Toll Talk
Big: The Trans-Texas Corridor
Gov. Rick Perry has come up with a futuristic transportation plan that's really big

By Reed Black
staff writer

They do things big in Texas - big ranches, big barbecues, big football programs. But if Gov. Rick Perry's Trans-Texas Corridor is ever completely developed, it could mean 4,000 miles of transportation corridors featuring toll roads, railroad tracks, pipelines and power lines.

It's a 50-year plan and the conservative cost estimate is $186 billion. Most of that would be paid by private companies - called concessionaires - who would build and operate the corridors, then profit by keeping the lions' share of the tolls, as well as the concession income from truck stops and the like.

"It is a big project, but we are a big state with a big population that's growing and has big needs. And we need big thoughts and a big vision to prepare the state for the future," said Kris Heckmann, an aide to Gov. Perry who specializes in transportation.

A big project for sure.

There wouldn't be just one corridor, but many - at least two running north-south, possibly others going east-west. Each corridor would be a quarter-mile wide with the land to be acquired by eminent domain.   

If all 4,000 miles of corridors were developed, more than half a million acres of private land would become state-owned.

The corridors would run through rural areas and would skirt the states' large cities by 30 miles or more - with city dwellers relying on connecting highways to get to the corridors.

In a fully developed corridor, there could be six lanes of vehicular traffic, including trucks,  traveling at 85 mph and four lanes of truck-only traffic moving at 80 mph. There could be up to up six rail lines - both freight and commuter. Pipelines and power lines would run alongside.

But Heckmann said there's a misconception that all of the corridors would be fully developed all at once.

"The better description of it is that it is a vision with a set of tools to allow us to build what we need, to build it faster and cheaper and better. And that's what the corridor really is," he said.

No exact corridor routes have been designated yet. But Cintra, a Spanish firm, and its Texas partner Zachry Construction has a $3.5 million contract to develop a master plan for the corridor from the Oklahoma border to Mexico.

Heckmann said plans for that corridor call for full development - with rail, utilities, pipelines, passenger toll lanes and eventually separate truck toll lanes.

He said the concessionaires on the first proposed project would set the toll rates "in conjunction" with the Texas Department of Transportation.         

Based on current experience with toll roads, he said he expects the tolls to be 10 cents to 15 cents per mile for passenger vehicles and about 40 cents per mile for trucks.

But the head of a group that's opposed to the whole Trans-Texas Corridor plan says there have been discussions of setting the toll for trucks at 65 cents to 80 cents per mile.

David Stall, who founded the group "Corridor Watch" doesn't find those discussions surprising. Stall, a former city manager, is convinced that the whole corridor plan is just a way for the state, and a few private companies, to make a lot of money. In fact, he calls it "highway alchemy."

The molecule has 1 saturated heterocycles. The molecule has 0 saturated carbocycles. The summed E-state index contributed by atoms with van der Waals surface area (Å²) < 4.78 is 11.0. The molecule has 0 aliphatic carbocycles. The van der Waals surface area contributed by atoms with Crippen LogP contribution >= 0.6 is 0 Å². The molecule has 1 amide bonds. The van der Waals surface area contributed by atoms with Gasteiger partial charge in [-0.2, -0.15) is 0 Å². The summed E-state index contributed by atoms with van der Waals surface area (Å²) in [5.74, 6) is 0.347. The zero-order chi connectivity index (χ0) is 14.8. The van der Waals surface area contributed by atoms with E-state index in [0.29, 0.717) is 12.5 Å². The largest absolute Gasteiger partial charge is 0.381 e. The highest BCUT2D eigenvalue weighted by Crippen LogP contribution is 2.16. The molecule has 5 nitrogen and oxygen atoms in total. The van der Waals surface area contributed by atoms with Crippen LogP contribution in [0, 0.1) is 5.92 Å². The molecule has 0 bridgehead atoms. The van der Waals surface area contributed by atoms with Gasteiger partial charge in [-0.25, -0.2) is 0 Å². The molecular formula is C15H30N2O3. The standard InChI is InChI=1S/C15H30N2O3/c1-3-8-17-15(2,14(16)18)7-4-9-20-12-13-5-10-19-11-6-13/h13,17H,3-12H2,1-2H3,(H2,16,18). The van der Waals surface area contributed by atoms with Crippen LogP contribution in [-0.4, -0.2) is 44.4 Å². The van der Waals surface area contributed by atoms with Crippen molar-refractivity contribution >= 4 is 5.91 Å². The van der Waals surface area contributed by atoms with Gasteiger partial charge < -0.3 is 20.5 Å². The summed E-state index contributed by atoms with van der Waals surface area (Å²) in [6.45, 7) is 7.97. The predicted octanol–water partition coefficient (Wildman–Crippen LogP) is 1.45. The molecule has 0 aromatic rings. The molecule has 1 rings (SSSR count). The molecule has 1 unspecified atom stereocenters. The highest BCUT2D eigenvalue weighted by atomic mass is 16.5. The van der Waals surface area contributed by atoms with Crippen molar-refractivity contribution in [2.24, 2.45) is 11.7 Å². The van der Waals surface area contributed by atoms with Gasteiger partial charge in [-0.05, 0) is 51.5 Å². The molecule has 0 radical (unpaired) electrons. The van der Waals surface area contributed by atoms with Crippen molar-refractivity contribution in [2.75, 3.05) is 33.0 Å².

"In the Middle Ages there were constant attempts to turn lead into gold," Stall said. "Right now, we have legislators who believe they have found a way to turn asphalt into gold to generate revenue off of roads."

Stall thinks this might be a bigger revenue producer than the state needs just to maintain highways. And although the governor's transportation aide disputes it, Stall said the law authorizing the corridors clearly says that, besides using eminent domain to acquire the corridors themselves, the state can also acquire land adjacent to the corridors for commercial or industrial development.

He said both the state and the concessionaires could profit from developments like hotels or industrial parks.

As for the dedicated toll lanes for trucks, Stall said those lanes would be built first - with the passenger vehicle lanes added later.

"The project does include four lanes - two in each direction - dedicated for tractor-trailer use, but the reality is those lanes are going to be built first and they will be shared with passenger cars," Stall said.

"So, you're getting the narrower set of lanes (first). The truck lanes are wider per lane, but you're going to be sharing them with vehicles. And until the economics are there to split cars out of there, there is no separation between passenger vehicles and tractor-trailers."

And Stall questions how many truckers - or four-wheelers for that matter - would want to use a corridor that's 30 or 40 miles from a major city.

"There's not been one traffic study that indicates the need for the corridor, nor has the state directed where the corridor should specifically go and what communities it should serve. What they have done - is they said the corridor does not go to any specific communities in Texas. So we're building a highway that goes from nowhere to nowhere," he said.

Currently, Cintra-Zachry is still in negotiations with the state. No ground-breaking has been scheduled, but the concessionaire has pledged to spend $6 billion on the first leg of the corridor and give the state another $1.2 billion to spend on transportation near the corridor.

And while the corridor's exact route hasn't been determined, an environmental impact study is underway.

Meanwhile, a group of Texas Republicans - people from the governor's own party - are now threatening to try to repeal the Legislature's authorization of the corridor. But the Legislature doesn't re-convene until a year from now.

The governor and officials from Cintra-Zachry have said they hope to start construction on the Dallas-to-San Antonio portion of the corridor within the next 12 to 24 months.